Ultrasounding 101 (Part One)

An ultrasound machine. Pic by Jenn Webster

An ultrasound machine. Pic by Jenn Webster

‘Tis the season! Breeding season is once again upon us and whatever your plans may be this year, it never hurts to brush up on a little equine reproduction education before making those vet appointments for your mare. And speaking of which – during a routine ultrasound examination of your mare, have you ever felt like Rachel in the episode of Friends, following her own ultrasound exam? You know, the old episode depicting Rachelʼs frustration when she was unable to see her own pregnancy on the ultrasound monitor… yet all her friends could pick it out without a problem?

If you ever felt the same way while having your vet ultrasound your mare for breeding, keep reading. Ultrasonography is a complex procedure that uses sound vibrations with an ultrasonic frequency, for medical imaging. But when the ultrasound process is broken down, it isnʼt as difficult to understand, nor are its resulting images confusing to view. Ultrasonography is particularly beneficial for monitoring a mareʼs cycle, ovarian or uterine disease and pregnancy.

If you have a craving to better understand what your vet is explaining about your mareʼs cycle and perhaps her subsequent pregnancy, this two-part article will explain how ultrasonography works and why it is beneficial for equine reproduction. Plus you can also follow the growth of a follicle in a typical pregnancy along, through the use of ultrasound imaging.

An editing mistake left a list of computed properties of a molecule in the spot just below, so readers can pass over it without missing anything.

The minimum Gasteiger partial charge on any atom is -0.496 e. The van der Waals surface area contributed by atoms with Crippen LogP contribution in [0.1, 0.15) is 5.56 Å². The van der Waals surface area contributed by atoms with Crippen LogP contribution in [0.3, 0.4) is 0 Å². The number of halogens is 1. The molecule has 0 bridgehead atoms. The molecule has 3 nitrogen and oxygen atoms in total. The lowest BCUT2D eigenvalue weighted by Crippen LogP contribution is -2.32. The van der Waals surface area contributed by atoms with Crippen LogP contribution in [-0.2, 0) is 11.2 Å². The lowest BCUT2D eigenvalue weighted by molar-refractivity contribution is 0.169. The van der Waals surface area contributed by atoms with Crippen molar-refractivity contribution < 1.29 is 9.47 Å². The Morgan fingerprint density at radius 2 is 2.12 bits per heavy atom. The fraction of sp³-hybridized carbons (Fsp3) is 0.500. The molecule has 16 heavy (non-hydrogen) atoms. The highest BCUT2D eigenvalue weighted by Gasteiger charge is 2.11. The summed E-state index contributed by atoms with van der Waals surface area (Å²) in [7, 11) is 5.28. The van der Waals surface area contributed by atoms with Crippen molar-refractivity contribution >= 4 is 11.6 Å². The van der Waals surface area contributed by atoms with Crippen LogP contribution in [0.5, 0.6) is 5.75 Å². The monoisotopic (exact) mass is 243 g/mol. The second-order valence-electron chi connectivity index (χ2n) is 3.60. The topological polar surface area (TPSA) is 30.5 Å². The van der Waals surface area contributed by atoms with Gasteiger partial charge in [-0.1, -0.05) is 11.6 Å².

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Anatomy of an ultrasound machine.

Anatomy of an ultrasound machine.

1. Transducer – usually a flat piece, connected by a long cord, placed directly on/in the
horseʼs body in the area intended for ultrasonographic imaging.
2. Pulser
3. Timer
4. TV echo display
5. Receiver
6. Digital scan converter

HOW IT WORKS:
Sound waves are created by electrical stimulation of crystals in the transducer. When trying to determine where a mare is at in terms of her cycle or pregnancy, because of the sheer size of the horse, the transducer is placed inside the mareʼs rectum directly overtop of the reproductive tract. When the electric current is applied to crystals in the transducer, vibrations are produced that result in sound waves.

These waves are then spread through the horseʼs tissue and some of them are reflected back to the transducer. (The number of reflected sound waves is directly proportional to the density of the horseʼs tissue). The reflected waves are converted to electrical impulses and displayed on a screen (most often, a black and white monitor).

The reflected waves are represented on the screen by shades of gray, extending from black to white. Fluid is a great transmitter for sound waves, therefore, liquid structures such as follicular fluid or yolk sac fluid within the horseʼs body appear black on the screen. Dense tissue in the body reflect most of the ultrasonic beam and appear white on the screen – these structures include the cervix and pelvis. Other tissues appear in varying shades of gray, depending on their ability to reflect sound waves. Air and gas are poor propagators of the signals, which is why the vet must maintain a close contact between the transducer and the examined tissue.